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Wednesday, February 25, 2015

Legislative report

We are approaching the first cutoff date of the 2015 legislative session. This Friday is the policy committee cutoff date, meaning House bills must be passed out of their respective policy committees or they are likely "dead" for the session. The cutoff for the fiscal committees is next week, Feb. 27. Of course bills necessary to implement the budget "NTIB" are exempt from cutoff dates. For more on cutoff click here 

In this week's update I touch on the Senate's transportation proposal and small business-killing legislation we heard in the House Appropriations Committee, and you can watch my legislative update where I discuss my bill that would change red light camera laws.

Cary Condotta


Senate unveils transportation proposal
Late last week the Senate introduced a bipartisan transportation plan. Overall, it is a $15 billion tax increase including an 11.7 cent fuel tax increase over three years, 2015-17 and increases numerous fees. It does contain some important reforms such as prevailing wage requirements on transportation projects and streamlining environmental permitting. However, I believe the current proposal is too large of a tax hit for what the 12th District gets back. Our district would get back about one-half of one percent of the $15 billion package. I am also concerned about the number of fee increases. At this point, I do not support this proposal

Business-killing bills heard in Appropriations Committee
This week the House Appropriations Committee heard a number of bills that could devastate an already fragile business climate in Washington state. Democrats are moving legislation that would:
A higher minimum wage would not reduce poverty, stimulate the economy or address income inequality.  Remember, our state has the highest minimum wage in the nation, but poverty has still increased and our income inequality has grown compared to many other states with the federal minimum wage.In fact, it will cost government more, and drive small employers out of business. It increases employers' taxes, when they already pay an exorbitant amount of taxes. It hurts low-skilled workers and teen unemployment. If a low-skilled worker or teenager is struggling to find work at $9.47 an hour, they will not find work at $12 an hour. We are hearing stories of some companies moving out of the Puget Sound region because of the increased cost of doing business. Read: "Longtime Seattle manufacturer moving 100 jobs to Nevada."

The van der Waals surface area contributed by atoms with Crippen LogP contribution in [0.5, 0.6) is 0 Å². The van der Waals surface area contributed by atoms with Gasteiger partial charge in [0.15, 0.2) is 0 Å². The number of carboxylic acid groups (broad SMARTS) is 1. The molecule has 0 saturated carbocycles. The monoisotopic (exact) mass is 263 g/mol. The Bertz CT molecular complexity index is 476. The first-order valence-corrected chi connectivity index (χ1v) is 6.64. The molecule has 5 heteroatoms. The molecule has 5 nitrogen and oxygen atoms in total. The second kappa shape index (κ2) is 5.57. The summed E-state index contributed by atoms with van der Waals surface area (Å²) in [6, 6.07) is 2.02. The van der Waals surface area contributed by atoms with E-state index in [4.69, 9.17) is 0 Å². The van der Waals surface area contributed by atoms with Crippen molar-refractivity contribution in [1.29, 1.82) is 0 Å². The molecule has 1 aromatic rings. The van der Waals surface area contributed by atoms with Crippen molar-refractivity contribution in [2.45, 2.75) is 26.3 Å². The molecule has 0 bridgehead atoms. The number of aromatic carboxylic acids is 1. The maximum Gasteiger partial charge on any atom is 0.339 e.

The family and medical leave insurance will be an additional cost to the state and it would also reduce state employee wages. It is another mandate on employers instead of allowing them to provide the benefits or leave that suits their business the best.

If the mandatory paid sick and safe leave were to pass Washington employers would pay approximately $450 million in additional costs. School districts and local governments would face increase costs. Small businesses would disproportionately be effected as most large businesses provide some type of sick leave.

The bill concerning wage retaliation is not needed. There are already several statutes in place prohibiting employers from taking adverse action against employees. It would just add another layer of bureaucracy employers would have to contend with.

What most people miss is the huge increase in cost of government under the bills I have mentioned. This will increase the state budget by billions forcing the state to raise taxes or add additional taxes such as income, capital gains, carbon, etc. No one wins on these bills.

There is also talk circulating around Olympia that large corporations are quietly supporting some of this legislation, particularly the bills mandating some type of leave. It would increase their business at the expense of the small competitors who would have difficulty paying or covering the leave mandates.

Modifying traffic safety cameras
I did a number of interviews in the last week on my traffic safety camera legislation, including on KIRO and KOMO radio. Watch my video update from last week to get more details on it and a wrap-up of last week. Click here to watch it.

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